Benign Breast Conditions

Most people associate breast abnormalities with breast cancer. However, not all breast disorders are cancerous. There are many benign (non-cancerous) breast conditions.

What is a benign breast condition?

A benign breast condition refers to a lump, cyst, or nipple discharge (fluid) of the female or male breast that is not cancerous. For women, the most common ones are:

  • Fibrocystic breast changes. Fibrosis feels like scar tissue and can be rubbery and firm. Cysts are sacs filled with fluid. They may enlarge and feel tender right before your period.
  • These are the most common breast lumps in younger women and are usually small.
  • Your breast can become enlarged because of infection. This can happen to anyone but usually happens when breastfeeding.
  • Fat necrosis. These lumps form when areas of fatty breast tissue are damaged.
  • Small spots of calcium salts can show up anywhere in breast tissue. Usually, you can’t feel them and they’re not painful.
  • Nipple discharge. Your nipples may leak fluid for a variety of reasons.
  • These are made up of mostly fat tissue.

Less common types of benign breast conditions include:

  • This is an abnormal increase in cell growth in the breast.
  • The lobules in your breasts can become enlarged and contain more glands than usual.
  • Intraductal papillomas. Small tumors can form in your nipple’s milk ducts.

Female breasts are very complex. They’re filled with glands (organs that produce milk in women who have given birth), fat, and fibrous (connecting) tissue. Within each breast, there are 15 to 20 lobes (small sections) of glands and fibrous tissue.

Men can have breast issues, too, although they’re rare. The most common benign breast condition in men is gynecomastia. This condition causes enlarged breast tissue.

Symptoms of benign breast conditions

Some benign breast conditions will cause pain. Some will be undetectable unless you feel a lump or your doctor sees it in a routine mammogram (a test designed to X-ray breasts).

Here are common symptoms of each condition:

  • Fibrocystic breast changes: Your breasts will feel lumpy. These lumps are made up of a fibrous, rubber-like, thick tissue, or a fluid-filled cyst.
  • Cysts: These are fluid-filled lumps in your breasts that may be tender when you touch them. You may notice they appear and disappear each time you have your period.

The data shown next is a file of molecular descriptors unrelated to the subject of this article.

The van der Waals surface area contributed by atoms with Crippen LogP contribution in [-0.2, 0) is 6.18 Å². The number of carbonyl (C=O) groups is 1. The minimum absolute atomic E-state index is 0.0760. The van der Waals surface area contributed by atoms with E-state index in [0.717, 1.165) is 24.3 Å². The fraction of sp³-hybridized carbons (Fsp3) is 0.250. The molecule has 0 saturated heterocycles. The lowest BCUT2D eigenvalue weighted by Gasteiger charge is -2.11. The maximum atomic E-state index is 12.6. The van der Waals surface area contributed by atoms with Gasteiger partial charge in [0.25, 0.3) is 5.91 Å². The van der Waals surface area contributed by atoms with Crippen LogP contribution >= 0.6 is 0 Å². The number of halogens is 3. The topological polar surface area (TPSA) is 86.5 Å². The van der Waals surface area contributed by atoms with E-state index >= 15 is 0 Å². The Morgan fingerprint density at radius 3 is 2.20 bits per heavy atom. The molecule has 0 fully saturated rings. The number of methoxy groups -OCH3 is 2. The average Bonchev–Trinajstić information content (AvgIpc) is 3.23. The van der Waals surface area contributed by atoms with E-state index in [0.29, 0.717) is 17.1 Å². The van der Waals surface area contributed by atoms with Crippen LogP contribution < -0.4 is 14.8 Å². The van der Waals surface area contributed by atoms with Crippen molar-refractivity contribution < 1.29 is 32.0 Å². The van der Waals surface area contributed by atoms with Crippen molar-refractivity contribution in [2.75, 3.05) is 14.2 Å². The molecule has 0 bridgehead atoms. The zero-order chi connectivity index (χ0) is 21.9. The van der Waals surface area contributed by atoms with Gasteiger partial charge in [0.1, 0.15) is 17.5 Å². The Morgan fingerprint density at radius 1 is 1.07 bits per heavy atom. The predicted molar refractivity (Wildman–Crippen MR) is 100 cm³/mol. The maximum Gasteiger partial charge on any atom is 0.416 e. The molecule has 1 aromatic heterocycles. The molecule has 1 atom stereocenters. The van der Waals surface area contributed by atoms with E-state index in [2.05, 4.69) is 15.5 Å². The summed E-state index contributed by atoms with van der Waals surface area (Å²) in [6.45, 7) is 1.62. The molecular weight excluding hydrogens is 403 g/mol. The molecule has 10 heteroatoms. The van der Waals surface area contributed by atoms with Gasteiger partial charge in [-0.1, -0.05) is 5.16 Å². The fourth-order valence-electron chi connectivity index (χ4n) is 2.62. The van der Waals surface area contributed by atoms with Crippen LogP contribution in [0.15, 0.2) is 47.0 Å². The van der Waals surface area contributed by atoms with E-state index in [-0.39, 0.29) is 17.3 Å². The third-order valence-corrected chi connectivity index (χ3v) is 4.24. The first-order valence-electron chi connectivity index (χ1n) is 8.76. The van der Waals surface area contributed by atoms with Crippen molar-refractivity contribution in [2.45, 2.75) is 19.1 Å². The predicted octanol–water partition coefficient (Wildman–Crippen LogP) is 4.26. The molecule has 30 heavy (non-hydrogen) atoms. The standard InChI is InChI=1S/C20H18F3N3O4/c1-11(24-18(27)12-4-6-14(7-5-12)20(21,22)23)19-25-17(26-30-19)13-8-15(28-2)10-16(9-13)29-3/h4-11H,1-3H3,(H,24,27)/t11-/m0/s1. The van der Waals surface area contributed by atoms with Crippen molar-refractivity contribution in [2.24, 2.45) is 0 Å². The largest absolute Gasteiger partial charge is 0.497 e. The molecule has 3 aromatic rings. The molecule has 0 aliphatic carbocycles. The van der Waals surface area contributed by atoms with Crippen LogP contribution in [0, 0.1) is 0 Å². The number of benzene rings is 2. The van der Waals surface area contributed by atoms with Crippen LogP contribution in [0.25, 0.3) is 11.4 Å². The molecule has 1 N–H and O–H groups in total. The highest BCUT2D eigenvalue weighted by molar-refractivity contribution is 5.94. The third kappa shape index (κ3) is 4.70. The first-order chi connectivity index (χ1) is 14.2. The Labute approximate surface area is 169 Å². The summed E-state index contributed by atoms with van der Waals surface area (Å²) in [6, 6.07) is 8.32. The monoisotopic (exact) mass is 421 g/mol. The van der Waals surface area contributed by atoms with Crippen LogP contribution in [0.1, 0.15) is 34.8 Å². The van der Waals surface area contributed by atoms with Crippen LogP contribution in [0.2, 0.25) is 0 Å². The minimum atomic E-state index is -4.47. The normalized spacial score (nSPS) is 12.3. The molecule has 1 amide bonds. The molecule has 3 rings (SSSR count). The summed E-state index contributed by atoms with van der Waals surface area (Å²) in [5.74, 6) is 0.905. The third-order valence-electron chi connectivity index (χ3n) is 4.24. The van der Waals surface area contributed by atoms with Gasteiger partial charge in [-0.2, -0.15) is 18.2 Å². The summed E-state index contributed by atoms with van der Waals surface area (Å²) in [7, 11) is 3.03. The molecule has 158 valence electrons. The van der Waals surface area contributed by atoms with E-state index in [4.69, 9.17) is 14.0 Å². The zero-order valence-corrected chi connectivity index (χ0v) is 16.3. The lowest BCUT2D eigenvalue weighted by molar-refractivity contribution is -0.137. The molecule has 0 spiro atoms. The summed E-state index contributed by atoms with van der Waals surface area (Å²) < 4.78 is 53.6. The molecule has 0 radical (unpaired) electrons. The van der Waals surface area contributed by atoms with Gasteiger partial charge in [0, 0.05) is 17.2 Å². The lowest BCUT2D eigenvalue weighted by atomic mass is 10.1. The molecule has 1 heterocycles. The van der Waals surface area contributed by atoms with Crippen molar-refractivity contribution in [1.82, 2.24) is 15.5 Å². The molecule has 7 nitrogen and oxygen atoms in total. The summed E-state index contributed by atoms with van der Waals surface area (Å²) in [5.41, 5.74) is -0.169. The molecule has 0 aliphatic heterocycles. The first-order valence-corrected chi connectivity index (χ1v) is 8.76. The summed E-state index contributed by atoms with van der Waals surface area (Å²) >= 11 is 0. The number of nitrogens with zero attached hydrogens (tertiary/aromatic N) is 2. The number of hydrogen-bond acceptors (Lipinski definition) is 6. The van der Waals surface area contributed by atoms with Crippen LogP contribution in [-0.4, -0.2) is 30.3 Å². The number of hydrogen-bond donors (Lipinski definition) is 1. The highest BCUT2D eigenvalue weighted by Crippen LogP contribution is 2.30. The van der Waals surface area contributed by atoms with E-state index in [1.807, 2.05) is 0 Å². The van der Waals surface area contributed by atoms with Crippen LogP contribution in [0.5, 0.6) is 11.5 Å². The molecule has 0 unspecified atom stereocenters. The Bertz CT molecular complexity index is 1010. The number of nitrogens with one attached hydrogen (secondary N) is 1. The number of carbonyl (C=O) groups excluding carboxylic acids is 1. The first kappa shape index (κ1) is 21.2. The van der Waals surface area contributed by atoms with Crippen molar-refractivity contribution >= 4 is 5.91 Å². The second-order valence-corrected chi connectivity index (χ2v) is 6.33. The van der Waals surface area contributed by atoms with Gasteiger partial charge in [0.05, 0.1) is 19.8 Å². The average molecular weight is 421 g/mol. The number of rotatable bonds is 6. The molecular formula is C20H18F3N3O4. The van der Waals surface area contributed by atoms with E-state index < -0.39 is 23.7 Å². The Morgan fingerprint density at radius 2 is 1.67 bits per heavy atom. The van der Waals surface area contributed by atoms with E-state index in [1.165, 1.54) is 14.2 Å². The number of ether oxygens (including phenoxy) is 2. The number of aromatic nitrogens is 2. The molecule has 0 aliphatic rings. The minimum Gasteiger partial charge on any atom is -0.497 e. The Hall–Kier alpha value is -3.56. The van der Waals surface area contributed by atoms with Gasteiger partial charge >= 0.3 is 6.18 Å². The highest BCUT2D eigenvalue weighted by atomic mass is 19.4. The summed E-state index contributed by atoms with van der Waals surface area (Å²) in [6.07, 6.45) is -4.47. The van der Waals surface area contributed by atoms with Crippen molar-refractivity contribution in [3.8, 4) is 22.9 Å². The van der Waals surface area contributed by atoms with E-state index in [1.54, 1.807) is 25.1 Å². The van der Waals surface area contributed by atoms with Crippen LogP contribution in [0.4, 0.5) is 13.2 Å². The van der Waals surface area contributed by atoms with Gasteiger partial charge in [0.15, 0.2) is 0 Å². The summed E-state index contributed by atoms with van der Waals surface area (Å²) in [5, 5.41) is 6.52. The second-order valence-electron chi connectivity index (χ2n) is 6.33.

• Fibroadenomas: These will feel like a small, round, moving marbles in your breast.
  • Mastitis: You may feel a lump. The lump may appear red and warm. People diagnosed with mastitis typically have a fever.
  • Fat necrosis: This is a lump that may feel round and hard. It happens when fatty tissue turns hard. It’s common in women who are extremely overweight. Sometimes, these lumps are the result of an injury to your breast. It may be filled with fluid fat.
  • Calcification: You may or may not feel these tiny, hard spots. They are due to leftover, hardened calcium deposits in your breast. Eating or drinking too much calcium doesn’t cause it. Most are benign. However, some calcification can be a sign of cancer.
  • Nipple discharge: The fluid coming from your nipple may be different colors. A clear or milky color represents a problem with your hormones. If the discharge is green-black, it may represent a blocked milk duct. If the discharge is bloody, it could be related to an injury, infection, or benign tumor. It also can be associated with breast cancer.
  • Hyperplasia, adenosis, intraductal papilloma, and lipoma: You will likely feel breast pain and lumps with these less common, benign breast conditions.
  • Male gynecomastia: A man’s breast may feel swollen and tender when diagnosed with this condition. Often, though, they may have no symptoms.

What causes benign breast conditions?

Benign breast conditions are generally caused by a number of factors. Those factors include the makeup of your breasts (fatty tissue vs. dense or thick tissue), your age, hormone problems. Hormone therapy, birth control pills, pregnancy, menopause, being overweight, infection, and breastfeeding can also cause them. The exact cause can often be traced back to your specific diagnosis.

The male benign breast condition, gynecomastia, is caused by a hormone imbalance. It also can be caused by hormone therapy, some diseases, and being severely overweight.

How is a benign breast condition diagnosed?

You may notice a problem with your breast. Sometimes your doctor will detect the problem during a routine exam or screening. When you see your doctor, he or she will ask questions about what you’re experiencing. Your doctor will ask about your family history of breast cancer and non-breast cancer and conduct a physical exam of your breasts (with his or her hands).